Helen Walker McAndrew

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Helen Walker McAndrew
Dr. Helen Walker McAndrew.jpg
Born
Helen Walker

(1825-02-06)February 6, 1825
DiedOctober 26, 1906(1906-10-26) (aged 81)
NationalityAmerican
Alma materTrall Institute
Occupationphysician
Spouse(s)William McAndrew
Children2 (including William)

Helen Walker McAndrew (6 February 1825, in Kirkintilloch, Scotland – 26 October 1906, in Ypsilanti, Michigan)[1] was Washtenaw County's first documented female physician, and by many accounts, Michigan's first female physician.

Life[edit]

Helen Walker was born in Kirkintilloch, Scotland to Thomas Walker and Margaret Boyd. In 1849 she married William McAndrew in Glasgow. The couple emigrated shortly after and arrived in Ypsilanti, Michigan, by way of New York.[2] On June 24, 1852, she gave birth to their first born son Thomas.[2] On August 20, 1863, she gave birth to another son, William Jr..[2] William Jr. would go on to become a noted educator.[3]

Medical career[edit]

In Ypsilanti, Helen practiced as a self-trained nurse. When her son was still an infant, she decided to pursue medicine. No medical school west of New York would admit McAndrew, so she traveled back east to attend the Trall Institute (New York Hydropathic and Physiological School), where she received her M.D. in 1855.[4] When she returned to Ypsilanti she was ostracized by the public she had previously nursed. She turned to practicing medicine for the marginalized poor and African Americans in her community. She was not accepted as a doctor until after she saved the life of local State Senator Samuel Post's long-suffering wife; after distinguished physicians from Ann Arbor could not help her. As a proponent of the water cure, she subsequently established a private practice with a sanatorium in her home and mineral baths in the nearby Huron River.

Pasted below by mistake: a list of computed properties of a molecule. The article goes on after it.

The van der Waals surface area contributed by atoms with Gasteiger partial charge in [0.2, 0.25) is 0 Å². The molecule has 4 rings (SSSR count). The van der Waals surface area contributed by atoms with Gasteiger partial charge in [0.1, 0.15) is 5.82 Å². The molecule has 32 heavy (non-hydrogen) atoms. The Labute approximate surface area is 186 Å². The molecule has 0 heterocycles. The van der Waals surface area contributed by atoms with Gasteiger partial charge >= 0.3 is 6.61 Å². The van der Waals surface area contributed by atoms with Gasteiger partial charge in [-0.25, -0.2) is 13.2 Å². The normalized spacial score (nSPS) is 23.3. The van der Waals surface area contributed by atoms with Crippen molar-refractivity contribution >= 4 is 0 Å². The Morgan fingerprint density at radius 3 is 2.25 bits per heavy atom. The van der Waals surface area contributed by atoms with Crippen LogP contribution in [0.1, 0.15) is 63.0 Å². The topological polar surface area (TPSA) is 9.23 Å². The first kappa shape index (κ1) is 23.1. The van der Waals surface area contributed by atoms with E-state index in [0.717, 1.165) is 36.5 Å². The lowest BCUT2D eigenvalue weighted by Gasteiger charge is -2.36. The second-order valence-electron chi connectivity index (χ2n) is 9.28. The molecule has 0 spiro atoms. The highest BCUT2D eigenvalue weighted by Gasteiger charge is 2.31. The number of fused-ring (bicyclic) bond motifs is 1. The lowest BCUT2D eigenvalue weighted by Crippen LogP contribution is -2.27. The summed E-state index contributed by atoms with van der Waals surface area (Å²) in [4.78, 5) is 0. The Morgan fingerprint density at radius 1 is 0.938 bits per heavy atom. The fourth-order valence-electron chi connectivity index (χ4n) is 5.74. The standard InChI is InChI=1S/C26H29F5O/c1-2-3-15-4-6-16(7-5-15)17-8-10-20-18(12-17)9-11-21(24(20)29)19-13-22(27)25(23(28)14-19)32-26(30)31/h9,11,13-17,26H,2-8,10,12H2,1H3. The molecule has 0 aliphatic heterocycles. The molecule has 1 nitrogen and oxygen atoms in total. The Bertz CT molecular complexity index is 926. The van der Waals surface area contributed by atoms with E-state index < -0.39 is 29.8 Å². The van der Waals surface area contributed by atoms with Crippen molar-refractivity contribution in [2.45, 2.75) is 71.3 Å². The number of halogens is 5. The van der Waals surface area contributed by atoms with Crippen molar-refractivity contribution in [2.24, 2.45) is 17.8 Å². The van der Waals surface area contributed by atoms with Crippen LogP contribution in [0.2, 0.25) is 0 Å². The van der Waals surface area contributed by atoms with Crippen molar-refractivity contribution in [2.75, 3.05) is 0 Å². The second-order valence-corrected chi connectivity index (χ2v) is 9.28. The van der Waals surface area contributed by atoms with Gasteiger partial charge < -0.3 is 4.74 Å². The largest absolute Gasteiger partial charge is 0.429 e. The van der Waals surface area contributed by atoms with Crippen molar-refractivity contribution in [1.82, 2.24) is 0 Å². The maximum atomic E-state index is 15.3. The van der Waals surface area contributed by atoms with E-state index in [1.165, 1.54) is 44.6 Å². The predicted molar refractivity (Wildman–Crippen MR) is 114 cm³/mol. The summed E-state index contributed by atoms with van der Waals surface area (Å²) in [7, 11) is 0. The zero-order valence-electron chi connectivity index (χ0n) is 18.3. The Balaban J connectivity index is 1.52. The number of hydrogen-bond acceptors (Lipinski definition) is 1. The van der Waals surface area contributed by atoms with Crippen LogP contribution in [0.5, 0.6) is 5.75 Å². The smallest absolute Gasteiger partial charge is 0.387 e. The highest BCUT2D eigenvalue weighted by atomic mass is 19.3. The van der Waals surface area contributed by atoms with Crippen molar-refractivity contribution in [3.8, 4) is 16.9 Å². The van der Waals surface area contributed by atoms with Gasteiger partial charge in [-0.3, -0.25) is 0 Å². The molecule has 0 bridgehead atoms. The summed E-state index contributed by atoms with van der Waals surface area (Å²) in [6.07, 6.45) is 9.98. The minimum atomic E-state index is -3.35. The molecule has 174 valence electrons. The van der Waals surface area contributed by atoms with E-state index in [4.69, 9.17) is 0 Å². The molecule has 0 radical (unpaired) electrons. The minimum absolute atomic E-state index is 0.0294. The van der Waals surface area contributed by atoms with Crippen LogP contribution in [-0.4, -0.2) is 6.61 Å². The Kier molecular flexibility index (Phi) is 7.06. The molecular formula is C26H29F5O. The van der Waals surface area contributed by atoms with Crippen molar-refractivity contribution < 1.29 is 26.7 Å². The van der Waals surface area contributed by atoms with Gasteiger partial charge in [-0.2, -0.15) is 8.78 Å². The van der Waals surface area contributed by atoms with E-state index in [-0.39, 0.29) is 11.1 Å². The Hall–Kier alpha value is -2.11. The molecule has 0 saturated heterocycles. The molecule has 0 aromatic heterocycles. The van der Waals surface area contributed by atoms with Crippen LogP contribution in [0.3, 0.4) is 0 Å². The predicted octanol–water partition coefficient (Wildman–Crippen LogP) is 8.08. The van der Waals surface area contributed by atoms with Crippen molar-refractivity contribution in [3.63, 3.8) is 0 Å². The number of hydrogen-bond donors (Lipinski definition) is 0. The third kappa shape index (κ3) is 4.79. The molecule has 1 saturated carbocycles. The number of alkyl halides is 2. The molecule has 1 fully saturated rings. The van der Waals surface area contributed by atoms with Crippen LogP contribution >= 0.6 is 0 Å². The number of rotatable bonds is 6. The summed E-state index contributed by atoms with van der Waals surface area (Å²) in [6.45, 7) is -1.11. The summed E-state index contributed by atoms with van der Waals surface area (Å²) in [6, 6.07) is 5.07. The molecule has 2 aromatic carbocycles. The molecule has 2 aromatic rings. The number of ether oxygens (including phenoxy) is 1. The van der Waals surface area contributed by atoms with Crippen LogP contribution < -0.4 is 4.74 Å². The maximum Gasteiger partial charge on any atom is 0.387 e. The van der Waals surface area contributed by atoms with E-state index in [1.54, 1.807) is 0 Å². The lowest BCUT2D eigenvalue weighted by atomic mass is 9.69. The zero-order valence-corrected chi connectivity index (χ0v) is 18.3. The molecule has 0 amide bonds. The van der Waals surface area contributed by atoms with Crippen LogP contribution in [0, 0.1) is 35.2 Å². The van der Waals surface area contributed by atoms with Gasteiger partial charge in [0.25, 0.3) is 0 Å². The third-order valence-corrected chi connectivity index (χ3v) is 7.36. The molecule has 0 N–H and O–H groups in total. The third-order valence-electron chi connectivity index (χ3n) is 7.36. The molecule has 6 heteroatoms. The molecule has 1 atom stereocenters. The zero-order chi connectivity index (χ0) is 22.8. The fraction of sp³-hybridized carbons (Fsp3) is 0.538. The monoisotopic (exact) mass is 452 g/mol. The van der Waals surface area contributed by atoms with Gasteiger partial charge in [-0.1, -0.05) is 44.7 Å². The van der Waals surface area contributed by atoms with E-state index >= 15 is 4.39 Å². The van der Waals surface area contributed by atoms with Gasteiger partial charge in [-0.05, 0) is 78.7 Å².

By numerous accounts, she was the first female physician in all of Michigan.[5][6]

Activism[edit]

McAndrew was a leader of the push to admit women into the department of medicine at the University of Michigan, in which she succeeded in 1870. She, along with her husband, participated in the Underground Railroad,[7] temperance societies and the suffrage movement in Washtenaw County. She worked with several prominent leaders on the suffrage movement including Elizabeth Cady Stanton and Susan B. Anthony.

Legacy[edit]

In 1931, McAndrew was posthumously named Ypsilanti's "Most Distinguished Business and Professional Woman".[8][9]

References[edit]

  1. ^ Dr Helen Walker McAndrew at findagrave.com
  2. ^ a b c William McAndrew Jr., Helen Walker McAndrew, 1826-1906, Ypsilanti, Michigan, 1931
  3. ^ "WM. M'ANDREW, 73, EDUCATOR, IS DEAD; When School Superintendent in Chicago, He Had Clash With Mayor Thompson A SCHOOL PRINCIPAL HERE Also Served as an Associate Superintendent in New YorkSpent 40 Years in Work Fight Against Politics Vindicated by Court Taught in Chicago in 1889 Backed by the Board (Published 1937)". The New York Times. 29 June 1937. Retrieved 30 December 2020.
  4. ^ McAndrew, William (1931). "The Remarkable McAndrews". Ypsi Gleanings. Summer 2004: 8–14.
  5. ^ Smead, Kevin J. (February 2000). "McAndrew, William (1863-1937), educator and editor". 1. doi:10.1093/anb/9780198606697.article.0900482. Retrieved 30 December 2020. {{cite journal}}: Cite journal requires |journal= (help)
  6. ^ "WM. M'ANDREW, 73, EDUCATOR, IS DEAD; When School Superintendent in Chicago, He Had Clash With Mayor Thompson A SCHOOL PRINCIPAL HERE Also Served as an Associate Superintendent in New YorkSpent 40 Years in Work Fight Against Politics Vindicated by Court Taught in Chicago in 1889 Backed by the Board (Published 1937)". The New York Times. 29 June 1937. Retrieved 30 December 2020.
  7. ^ "Helen Walker McAndrew | Ann Arbor District Library". Ann Arbor District Library. Retrieved 11 February 2021.
  8. ^ "Helen Walker McAndrew" (PDF). Michigan Women's Hall of Fame.
  9. ^ "Helen Walker McAndrew". Michigan Women Forward. Retrieved 2020-10-15.